After our beer we headed to bed to rest up for our first day of exploring Angkor Wat, the largest religious monument in the world and one of the wonders of the world. There are many recommendations for how to visit the complex and we opted for a somewhat unusual plan to try and avoid the crowds. We decided our first day we would aim to be at the main temple complex by 1 pm as that is when most people are finished their visit. We would visit the main complex, then continue on the rest of the “mini” tour route, ending the day by watching sunset at one of the smaller temples.
We headed out around noon with the sisters and immediately were questioning our decision to share the tuktuk with them. It appeared they spent most of their time bickering and one of them in particular seemed very high maintenance. Luckily, when we arrived at the temples they suggested visiting on our own and meeting back at the tuktuk at a prearranged time.
We made our way into the main temple complex against the hoardes of people leaving for the day. Our decision appeared to be a good one. We spent an hour and a half at the main complex with a relatively small number of other visitors, and really enjoyed our visit, especially admiring the intricacies of the carvings on the walls. I can’t say we were blown out of the water by the temples (blasphemy to some), but after so many temple visits in the past 5 months we are a bit desensitized. Don’t get me wrong, we enjoyed our visit, but to some people visiting these temples is an almost life-changing experience.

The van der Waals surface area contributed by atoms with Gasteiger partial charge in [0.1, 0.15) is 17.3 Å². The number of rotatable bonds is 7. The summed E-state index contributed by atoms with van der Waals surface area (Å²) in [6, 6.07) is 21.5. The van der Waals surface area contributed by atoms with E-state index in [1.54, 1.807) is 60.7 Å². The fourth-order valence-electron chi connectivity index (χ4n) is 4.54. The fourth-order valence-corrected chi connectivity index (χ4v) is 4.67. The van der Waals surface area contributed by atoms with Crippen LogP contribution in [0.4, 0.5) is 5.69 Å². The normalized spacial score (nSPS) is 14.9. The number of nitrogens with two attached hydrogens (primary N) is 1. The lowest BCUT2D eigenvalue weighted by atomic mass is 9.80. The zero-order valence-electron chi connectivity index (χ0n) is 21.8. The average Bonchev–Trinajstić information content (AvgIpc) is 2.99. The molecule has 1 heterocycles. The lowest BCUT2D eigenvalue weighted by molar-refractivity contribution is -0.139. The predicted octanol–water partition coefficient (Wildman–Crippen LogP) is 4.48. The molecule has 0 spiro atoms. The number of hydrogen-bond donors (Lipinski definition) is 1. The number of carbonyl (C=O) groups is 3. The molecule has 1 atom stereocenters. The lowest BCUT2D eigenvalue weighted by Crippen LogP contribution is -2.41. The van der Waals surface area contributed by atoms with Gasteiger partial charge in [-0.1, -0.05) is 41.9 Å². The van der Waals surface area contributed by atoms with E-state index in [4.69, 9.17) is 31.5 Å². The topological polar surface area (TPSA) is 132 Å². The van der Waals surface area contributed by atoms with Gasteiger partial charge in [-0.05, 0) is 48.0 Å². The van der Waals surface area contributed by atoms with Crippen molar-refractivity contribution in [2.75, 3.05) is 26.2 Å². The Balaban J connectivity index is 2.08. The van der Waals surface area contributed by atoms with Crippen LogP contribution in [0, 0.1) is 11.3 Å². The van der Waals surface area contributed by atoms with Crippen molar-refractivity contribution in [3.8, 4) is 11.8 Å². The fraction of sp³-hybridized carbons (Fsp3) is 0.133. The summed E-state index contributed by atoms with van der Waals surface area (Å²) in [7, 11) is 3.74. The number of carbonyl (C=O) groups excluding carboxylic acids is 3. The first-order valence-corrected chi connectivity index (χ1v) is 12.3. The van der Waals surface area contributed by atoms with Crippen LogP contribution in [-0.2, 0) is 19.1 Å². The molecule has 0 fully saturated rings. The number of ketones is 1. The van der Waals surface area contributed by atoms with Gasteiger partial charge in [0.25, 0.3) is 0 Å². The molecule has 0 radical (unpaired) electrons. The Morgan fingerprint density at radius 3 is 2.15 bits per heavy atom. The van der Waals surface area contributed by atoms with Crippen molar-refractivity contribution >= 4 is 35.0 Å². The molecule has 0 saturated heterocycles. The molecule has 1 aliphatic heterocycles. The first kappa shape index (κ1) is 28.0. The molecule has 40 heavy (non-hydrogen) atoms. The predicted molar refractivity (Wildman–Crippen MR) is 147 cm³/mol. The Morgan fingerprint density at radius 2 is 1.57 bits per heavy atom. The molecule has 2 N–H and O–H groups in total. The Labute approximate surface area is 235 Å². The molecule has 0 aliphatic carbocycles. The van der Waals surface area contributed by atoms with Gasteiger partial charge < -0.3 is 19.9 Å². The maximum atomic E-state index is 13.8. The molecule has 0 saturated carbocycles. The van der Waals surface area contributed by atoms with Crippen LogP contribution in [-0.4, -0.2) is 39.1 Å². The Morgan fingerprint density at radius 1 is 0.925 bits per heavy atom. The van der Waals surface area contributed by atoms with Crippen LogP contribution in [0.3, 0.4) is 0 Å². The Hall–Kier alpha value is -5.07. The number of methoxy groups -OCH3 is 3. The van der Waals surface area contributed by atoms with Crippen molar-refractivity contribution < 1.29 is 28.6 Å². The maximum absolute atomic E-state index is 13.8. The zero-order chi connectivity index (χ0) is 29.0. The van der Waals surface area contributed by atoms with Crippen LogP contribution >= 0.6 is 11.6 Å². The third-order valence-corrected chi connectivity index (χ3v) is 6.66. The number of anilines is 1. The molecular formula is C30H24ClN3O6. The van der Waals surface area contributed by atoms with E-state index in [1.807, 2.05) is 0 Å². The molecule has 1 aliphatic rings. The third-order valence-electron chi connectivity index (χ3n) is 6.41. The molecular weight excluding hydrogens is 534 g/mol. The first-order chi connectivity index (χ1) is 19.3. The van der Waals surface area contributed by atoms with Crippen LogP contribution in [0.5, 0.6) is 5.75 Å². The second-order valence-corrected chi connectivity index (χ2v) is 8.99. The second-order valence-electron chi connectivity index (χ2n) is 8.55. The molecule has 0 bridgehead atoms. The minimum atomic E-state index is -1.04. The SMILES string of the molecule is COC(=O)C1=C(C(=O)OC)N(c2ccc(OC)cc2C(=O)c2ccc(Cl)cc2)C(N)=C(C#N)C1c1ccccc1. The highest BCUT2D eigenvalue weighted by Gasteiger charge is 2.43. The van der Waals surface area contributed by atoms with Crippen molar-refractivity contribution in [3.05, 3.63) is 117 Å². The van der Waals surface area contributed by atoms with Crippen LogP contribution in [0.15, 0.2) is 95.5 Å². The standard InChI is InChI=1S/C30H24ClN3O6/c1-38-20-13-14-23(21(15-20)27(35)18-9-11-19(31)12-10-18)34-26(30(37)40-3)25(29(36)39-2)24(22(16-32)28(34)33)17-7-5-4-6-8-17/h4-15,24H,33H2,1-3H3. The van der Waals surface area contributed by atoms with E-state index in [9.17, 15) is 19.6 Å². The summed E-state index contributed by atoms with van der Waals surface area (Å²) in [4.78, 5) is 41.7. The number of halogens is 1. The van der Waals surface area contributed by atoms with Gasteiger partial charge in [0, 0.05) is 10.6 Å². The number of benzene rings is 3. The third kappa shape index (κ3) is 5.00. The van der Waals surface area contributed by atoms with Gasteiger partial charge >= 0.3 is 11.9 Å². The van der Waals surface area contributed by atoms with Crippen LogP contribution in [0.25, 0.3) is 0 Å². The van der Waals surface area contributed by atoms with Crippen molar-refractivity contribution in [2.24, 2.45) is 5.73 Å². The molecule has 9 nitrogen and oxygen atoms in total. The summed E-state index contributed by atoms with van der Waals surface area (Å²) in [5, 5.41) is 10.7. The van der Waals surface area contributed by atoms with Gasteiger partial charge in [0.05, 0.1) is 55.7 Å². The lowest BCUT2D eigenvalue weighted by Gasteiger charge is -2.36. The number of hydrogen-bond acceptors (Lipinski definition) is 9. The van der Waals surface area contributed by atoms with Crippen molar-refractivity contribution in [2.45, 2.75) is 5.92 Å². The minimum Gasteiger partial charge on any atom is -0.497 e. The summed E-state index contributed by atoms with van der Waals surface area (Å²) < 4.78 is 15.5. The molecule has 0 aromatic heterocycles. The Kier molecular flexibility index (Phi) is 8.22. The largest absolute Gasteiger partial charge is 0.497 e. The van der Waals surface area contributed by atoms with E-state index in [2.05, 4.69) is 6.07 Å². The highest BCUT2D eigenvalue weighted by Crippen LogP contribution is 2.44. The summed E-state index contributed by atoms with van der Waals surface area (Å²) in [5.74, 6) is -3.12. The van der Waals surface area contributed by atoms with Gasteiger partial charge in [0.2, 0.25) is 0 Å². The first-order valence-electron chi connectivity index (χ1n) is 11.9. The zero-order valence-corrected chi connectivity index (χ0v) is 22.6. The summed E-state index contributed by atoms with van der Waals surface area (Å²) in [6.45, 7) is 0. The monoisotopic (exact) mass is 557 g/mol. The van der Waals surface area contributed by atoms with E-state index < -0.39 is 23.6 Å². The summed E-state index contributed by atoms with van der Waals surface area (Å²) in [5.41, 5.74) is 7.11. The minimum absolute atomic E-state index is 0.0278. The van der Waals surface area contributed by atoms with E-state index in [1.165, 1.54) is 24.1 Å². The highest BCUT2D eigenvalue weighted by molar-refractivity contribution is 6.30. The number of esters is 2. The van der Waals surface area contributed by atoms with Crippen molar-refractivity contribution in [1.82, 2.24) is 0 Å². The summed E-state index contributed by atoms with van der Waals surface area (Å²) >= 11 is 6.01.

As the day progressed we visited some of the smaller temples and thoroughly enjoyed exploring them. In my honest (and humble) opinion, they are much more interesting than the main complex. I loved how the smaller temples were being reclaimed by the jungle, trees encompassing large parts of the ruins in an eery way. ‘Tomb Raider’ was filmed at one of smaller ruin sites we visited in the afternoon.
Once the sun set we headed back to our hostel, exhausted from the heat of the day. We had a rest in the wonderfully air-conditioned room before heading out for dinner. As we were walking to the restaurant we heard someone call to us and when we turned we found it to be Camille and Vincent, the couple from Montreal we had met in Phnom Penh! We were delighted to see them and made plans to meet up after dinner.
We headed to their hostel to grab the bottle of whiskey they had and wanted to finish, found a small store for coke and ice, and took to the streets. Our first order of business was to get 30 minute foot massages for a “group” rate of $2 USD each. It was heaven. Later in the night we also tried the fish tank pedicure, in which you put your feet in a tank with fish that eat the dead skin. I really didn’t enjoy this, the fish suck and nibble your feet with their teeth and I found it rather unnerving! My feet felt fabulously smooth after, but I think I rather a good old fashioned pedicure.